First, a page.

Journal Of Molecular Neuroscience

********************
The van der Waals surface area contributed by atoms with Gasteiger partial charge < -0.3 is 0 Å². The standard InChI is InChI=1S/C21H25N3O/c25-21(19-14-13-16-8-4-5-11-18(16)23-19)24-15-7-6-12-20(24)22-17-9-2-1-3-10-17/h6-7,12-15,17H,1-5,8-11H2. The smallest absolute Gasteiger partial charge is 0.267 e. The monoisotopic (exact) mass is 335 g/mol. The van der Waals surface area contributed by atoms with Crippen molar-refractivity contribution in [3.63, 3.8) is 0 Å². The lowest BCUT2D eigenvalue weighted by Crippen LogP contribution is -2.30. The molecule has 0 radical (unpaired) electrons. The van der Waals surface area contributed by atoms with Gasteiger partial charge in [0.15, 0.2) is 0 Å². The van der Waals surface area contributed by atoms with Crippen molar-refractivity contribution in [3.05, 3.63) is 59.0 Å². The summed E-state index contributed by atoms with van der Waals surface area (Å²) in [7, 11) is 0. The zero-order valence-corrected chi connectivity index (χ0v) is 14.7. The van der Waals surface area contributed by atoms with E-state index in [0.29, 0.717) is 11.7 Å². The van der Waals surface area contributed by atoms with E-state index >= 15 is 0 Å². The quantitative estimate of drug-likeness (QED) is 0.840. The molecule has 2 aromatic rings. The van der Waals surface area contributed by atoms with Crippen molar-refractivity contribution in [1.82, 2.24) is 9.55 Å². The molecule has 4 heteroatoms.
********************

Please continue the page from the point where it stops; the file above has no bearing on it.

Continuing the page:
The sympathetic nervous system (SNS) serves to maintain homeostasis of vital organ systems throughout the body, and its dysfunction plays a major role in human disease. The SNS also links the central nervous system to the immune system during different types of stress via innervation of the lymph nodes, spleen, thymus, and bone marrow. Previous studies have shown that pituitary adenylate cyclase-activating polypeptide (PACAP, gene name adcyap1) exhibits anti-inflammatory properties in the experimental autoimmune encephalomyelitis (EAE) model of multiple sclerosis. Because PACAP is known to regulate SNS function, we hypothesized that part of the immunoprotective action of PACAP is due to its neuromodulatory effects on sympathetic neurons. To examine this, we used an inducible, targeted approach to conditionally disrupt not only the PACAP-preferring PAC1 receptor gene (adcyap1r1) in dopamine -hydroxylase-expressing cells, which includes postganglionic sympathetic neurons, but also catecholaminergic neurons in the brain and adrenomedullary chromaffin cells. In contrast to our previous EAE studies using PACAP global knockout mice which developed severe and prolonged EAE, we found that mice with conditional loss of PAC1 receptors in catecholaminergic cells developed a delayed time course of EAE with reduced helper T cell type 1 (Th1) and Th17 and enhanced Th2 cell polarization. At later time points, similar to mice with global PACAP loss, mice with conditional loss of PAC1 exhibited more severe clinical disease than controls. The latter was associated with a reduction in the abundance of thymic regulatory T cells (Tregs). These studies indicate that PAC1 receptor signaling acts in catecholaminergic cells in a time-dependent manner. At early stages of disease development, it enhances the ability of the SNS to polarize the Th response towards a more inflammatory state. Then, after disease is established, it enhances the ability of the SNS to dampen the inflammatory response via Tregs. The lack of concordance in results between global PACAP KO mice and mice with the PAC1 deletion targeted to catecholaminergic cells during early EAE may be explained by the fact that PACAP acts to regulate inflammation via multiple receptor subtypes and multiple targets, including inflammatory cells.